P.J. Harvey Wins Mercury Prize for 'Let England Shake'
Harvey is the first person to ever win the award, which recognizes the best British or Irish album of the year, twice.
P.J. Harvey won the Mercury Prize for best U.K. album of the year Tuesday, making her the first person to ever win the prize twice.
Her Let England Shake bested efforts from acts like Adele, Elbow, James Blake and popular U.K. rapper Tinie Tempah.
Harvey's previous win was for her 2000 effort, Stories of the City, Stories of the Sea. Several songs from that album were inspired by and about New York City.
She was on a U.S. tour when she won her first Mercury prize on Sept. 11, 2001, learned of the award while holed up in a hotel room in Washington, D.C. She said Tuesday that much had changed this second time around, "It's also good to be here this evening. When I last won 10 years ago on September 11, 2001. I was watching the Pentagon burning from my hotel window.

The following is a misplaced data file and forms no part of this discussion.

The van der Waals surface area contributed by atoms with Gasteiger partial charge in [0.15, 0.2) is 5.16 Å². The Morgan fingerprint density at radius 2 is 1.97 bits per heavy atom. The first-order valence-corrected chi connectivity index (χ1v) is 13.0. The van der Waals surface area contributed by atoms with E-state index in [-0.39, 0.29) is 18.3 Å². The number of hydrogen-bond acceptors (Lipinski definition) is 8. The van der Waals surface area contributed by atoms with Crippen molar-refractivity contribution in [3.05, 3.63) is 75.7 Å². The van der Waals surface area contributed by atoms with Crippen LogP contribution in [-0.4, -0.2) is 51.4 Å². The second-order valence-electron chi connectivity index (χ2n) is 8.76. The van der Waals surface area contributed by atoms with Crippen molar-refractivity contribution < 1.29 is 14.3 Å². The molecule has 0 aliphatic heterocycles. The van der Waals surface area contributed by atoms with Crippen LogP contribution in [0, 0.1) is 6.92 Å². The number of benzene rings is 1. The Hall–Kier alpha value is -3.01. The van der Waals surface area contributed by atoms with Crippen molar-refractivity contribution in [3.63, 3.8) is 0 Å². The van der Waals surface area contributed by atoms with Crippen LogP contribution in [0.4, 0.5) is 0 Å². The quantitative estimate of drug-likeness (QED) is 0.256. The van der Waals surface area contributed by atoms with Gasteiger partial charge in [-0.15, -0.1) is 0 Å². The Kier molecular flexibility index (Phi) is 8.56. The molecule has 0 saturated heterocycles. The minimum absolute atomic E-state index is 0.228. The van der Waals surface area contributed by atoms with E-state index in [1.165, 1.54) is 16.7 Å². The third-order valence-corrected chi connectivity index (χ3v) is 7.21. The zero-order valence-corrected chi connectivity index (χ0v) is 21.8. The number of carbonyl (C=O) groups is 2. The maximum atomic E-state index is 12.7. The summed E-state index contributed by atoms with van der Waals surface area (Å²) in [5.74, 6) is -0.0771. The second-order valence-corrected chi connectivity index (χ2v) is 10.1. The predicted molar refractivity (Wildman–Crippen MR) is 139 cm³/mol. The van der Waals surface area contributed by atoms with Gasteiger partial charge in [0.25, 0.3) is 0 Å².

"So much has happened since then. This album took me a long time to write. It was very important to me. I wanted to make something meaningful, not just for myself but for other people, and hopefully to make something that would last."
Let England Shake addresses war, conflict, the U.N. and England's position as a military power. Harvey has said that she researched the album for two years, studying Britain's attack on Gallipoli in 1915 and reading testimonies from soldiers fighting in Iraq and Afghanistan, among other things.
The Barclaycard Mercury Prize was awarded at a ceremony at London's Grosvenor House Hotel. The winner has been selected by a small group of music journalists and industry professionals since 1992.
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